“Onboarding employees is an art. Every new employee brings with them a potential to achieve and succeed. To lose the energy of a new hire through poor onboarding is an opportunity lost.” - Sarah Wetzel
Onboarding a remote sales team member is more challenging than doing it in-person. The goals, however, remain the same: To help the employee get off to a quick start, build relationships, understand the culture, and recognize expectations and start hitting their sales quota and help achieve sales teams goals.
The main goal with onboarding is to make people feel welcome. As a sales leader you want people to know right from the start that they are part of this team — they are meant to be here not by chance but by choice. Sales leaders should make it very clear from day one that every sales team member was chosen for a reason and they are wanted in the team, and then prove that by setting them up for success with an unforgettable onboarding experience.
One way this can be done is by making sure people’s entrance to the company doesn’t go unnoticed. They should not feel like it’s their first day in a new school and instead roll out the red carpet for each team member..
There are two essential methods for setting up new sales hires for success:
- Practical onboarding
- Cultural onboarding
This is the more obvious side of onboarding new sales hires.
Under this practical setup, the human resources team handles the company-wide onboarding while the sales manager of this new sales hire will take care of their job-specific onboarding.
They’ll have specific expectations of what to do before they start, on their first day, and during their first week, month and quarter.
Of course, practical onboarding involves getting people set up with everything they need to work successfully. Since a lot of sales teams have gone fully remote, this also means getting them set up with the right tools for remote work.
New hires need to be set up with their sales tools, and signing up for the tools to begin their work.
This is the most important aspect of onboarding a new sales team member. For people to feel welcome and be a part of the team, they need to understand the company, its values, and culture.
A simple questionnaire that asks questions about who they are and how they would like to work, helps managers understand employee expectations and ensures they share information about themselves that managers might not know otherwise, and thus get to know them on a professional and a personal level.
Once new hires fill out the questionnaire, this is stored in a place for other team members to view while they also have access to everyone else’s information, meaning they can get to know their team better, as well as the whole company.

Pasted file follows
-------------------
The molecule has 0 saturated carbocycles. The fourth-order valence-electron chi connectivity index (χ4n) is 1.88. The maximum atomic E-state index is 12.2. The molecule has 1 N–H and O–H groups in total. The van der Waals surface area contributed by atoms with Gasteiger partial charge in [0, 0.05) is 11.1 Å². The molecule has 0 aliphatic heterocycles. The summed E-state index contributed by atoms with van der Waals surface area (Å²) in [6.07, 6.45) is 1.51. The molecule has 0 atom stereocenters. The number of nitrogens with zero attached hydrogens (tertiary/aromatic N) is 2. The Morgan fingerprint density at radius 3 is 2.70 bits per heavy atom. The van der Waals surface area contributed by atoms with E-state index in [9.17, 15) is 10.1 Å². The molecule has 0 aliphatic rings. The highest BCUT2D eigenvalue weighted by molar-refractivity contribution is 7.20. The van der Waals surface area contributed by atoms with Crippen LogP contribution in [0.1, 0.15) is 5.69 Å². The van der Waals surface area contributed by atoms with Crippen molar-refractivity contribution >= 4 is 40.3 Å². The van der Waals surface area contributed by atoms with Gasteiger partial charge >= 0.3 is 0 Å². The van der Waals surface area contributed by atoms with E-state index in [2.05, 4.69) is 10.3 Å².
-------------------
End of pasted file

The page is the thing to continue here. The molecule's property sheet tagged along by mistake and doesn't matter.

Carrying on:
The Cultural onboarding process also involves providing the right resources to understand the company and its business. For example, previous recordings of the onboarding process where new hires learn about core values and company vision.
New hires should also get specific blog posts, articles, and other resources that help them understand the company and sales team philosophy.
That way, these new hires are familiar with the company, the people in it, and the mission that the company is trying to accomplish.
For many people (especially startups), this may sound like a lot of work. Maybe you’re wondering, is this really all that important? Read on to learn why active onboarding is so critical to success in sales.
Why is active onboarding so important?
Think for a moment about the time you spend looking for and hiring people for your team. You’re looking for the A-listers, the ones that are going to hit their sales quota for your company.
So many companies agonize over the hiring process, and when they finally find the right person, they throw them into the deep end without much of an onboarding process.
Whatever effort you put into hiring people, you should be putting double into onboarding them.
The need for this is especially amplified in a remote environment. When you’re onboarding remote employees, you can’t walk them around the office, show them their desk, and tell them to meet up with a few different people to get started.
In a remote setting, your onboarding process needs to be precise because it’s all done online (and often in different time zones).
To summarize: Double down on the sales onboarding process and see your sales team soar to great heights!
Sales Onboarding Checklist
- Get ready to welcome the new team member by preparing the existing team
- Have work tools and tech equipment ready
- Prepare for digital onboarding and company culture documents ready
- Help new hire set-up meetings with team members and key employees
- Bring the team together by scheduling a Welcome Call
- Prompt sales managers to set specific goals and expectations
- Arrange role specific training
- Schedule Regular 1-1 Meetings